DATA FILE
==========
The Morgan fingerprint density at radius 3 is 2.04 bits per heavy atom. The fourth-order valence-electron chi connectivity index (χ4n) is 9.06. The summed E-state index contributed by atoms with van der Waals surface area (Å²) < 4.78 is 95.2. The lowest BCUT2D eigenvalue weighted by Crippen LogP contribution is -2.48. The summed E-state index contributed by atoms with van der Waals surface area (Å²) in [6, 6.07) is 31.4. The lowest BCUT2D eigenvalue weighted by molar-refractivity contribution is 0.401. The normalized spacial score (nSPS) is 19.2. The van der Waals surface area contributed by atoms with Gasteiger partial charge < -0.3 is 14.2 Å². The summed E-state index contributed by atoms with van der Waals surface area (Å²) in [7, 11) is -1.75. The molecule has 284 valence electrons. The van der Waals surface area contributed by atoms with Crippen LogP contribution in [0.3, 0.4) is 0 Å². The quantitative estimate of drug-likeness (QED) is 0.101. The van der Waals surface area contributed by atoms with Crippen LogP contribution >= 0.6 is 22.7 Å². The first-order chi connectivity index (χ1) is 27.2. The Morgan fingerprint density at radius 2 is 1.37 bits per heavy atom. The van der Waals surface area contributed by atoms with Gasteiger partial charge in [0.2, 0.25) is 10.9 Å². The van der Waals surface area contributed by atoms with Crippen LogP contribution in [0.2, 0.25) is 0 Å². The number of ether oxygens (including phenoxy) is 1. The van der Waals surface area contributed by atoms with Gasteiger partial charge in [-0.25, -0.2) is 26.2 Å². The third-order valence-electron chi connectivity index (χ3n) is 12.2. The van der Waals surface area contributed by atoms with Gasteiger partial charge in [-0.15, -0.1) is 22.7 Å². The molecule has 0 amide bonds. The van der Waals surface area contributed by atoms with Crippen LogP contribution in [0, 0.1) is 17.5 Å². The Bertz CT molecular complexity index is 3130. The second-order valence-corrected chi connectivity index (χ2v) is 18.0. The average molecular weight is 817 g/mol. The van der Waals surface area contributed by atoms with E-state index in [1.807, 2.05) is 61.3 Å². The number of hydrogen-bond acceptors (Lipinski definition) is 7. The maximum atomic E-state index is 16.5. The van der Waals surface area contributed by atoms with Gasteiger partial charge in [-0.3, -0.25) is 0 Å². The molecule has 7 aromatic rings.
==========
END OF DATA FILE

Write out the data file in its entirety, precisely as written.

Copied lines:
The Morgan fingerprint density at radius 3 is 2.04 bits per heavy atom. The fourth-order valence-electron chi connectivity index (χ4n) is 9.06. The summed E-state index contributed by atoms with van der Waals surface area (Å²) < 4.78 is 95.2. The lowest BCUT2D eigenvalue weighted by Crippen LogP contribution is -2.48. The summed E-state index contributed by atoms with van der Waals surface area (Å²) in [6, 6.07) is 31.4. The lowest BCUT2D eigenvalue weighted by molar-refractivity contribution is 0.401. The normalized spacial score (nSPS) is 19.2. The van der Waals surface area contributed by atoms with Gasteiger partial charge < -0.3 is 14.2 Å². The summed E-state index contributed by atoms with van der Waals surface area (Å²) in [7, 11) is -1.75. The molecule has 284 valence electrons. The van der Waals surface area contributed by atoms with Crippen LogP contribution in [0.3, 0.4) is 0 Å². The quantitative estimate of drug-likeness (QED) is 0.101. The van der Waals surface area contributed by atoms with Crippen LogP contribution >= 0.6 is 22.7 Å². The first-order chi connectivity index (χ1) is 27.2. The Morgan fingerprint density at radius 2 is 1.37 bits per heavy atom. The van der Waals surface area contributed by atoms with Gasteiger partial charge in [0.2, 0.25) is 10.9 Å². The van der Waals surface area contributed by atoms with Crippen LogP contribution in [0.2, 0.25) is 0 Å². The number of ether oxygens (including phenoxy) is 1. The van der Waals surface area contributed by atoms with Gasteiger partial charge in [-0.25, -0.2) is 26.2 Å². The third-order valence-electron chi connectivity index (χ3n) is 12.2. The van der Waals surface area contributed by atoms with Gasteiger partial charge in [-0.15, -0.1) is 22.7 Å². The molecule has 0 amide bonds. The van der Waals surface area contributed by atoms with Crippen LogP contribution in [0, 0.1) is 17.5 Å². The Bertz CT molecular complexity index is 3130. The second-order valence-corrected chi connectivity index (χ2v) is 18.0. The average molecular weight is 817 g/mol. The van der Waals surface area contributed by atoms with E-state index in [1.807, 2.05) is 61.3 Å². The number of hydrogen-bond acceptors (Lipinski definition) is 7. The maximum atomic E-state index is 16.5. The van der Waals surface area contributed by atoms with Gasteiger partial charge in [-0.3, -0.25) is 0 Å². The molecule has 7 aromatic rings.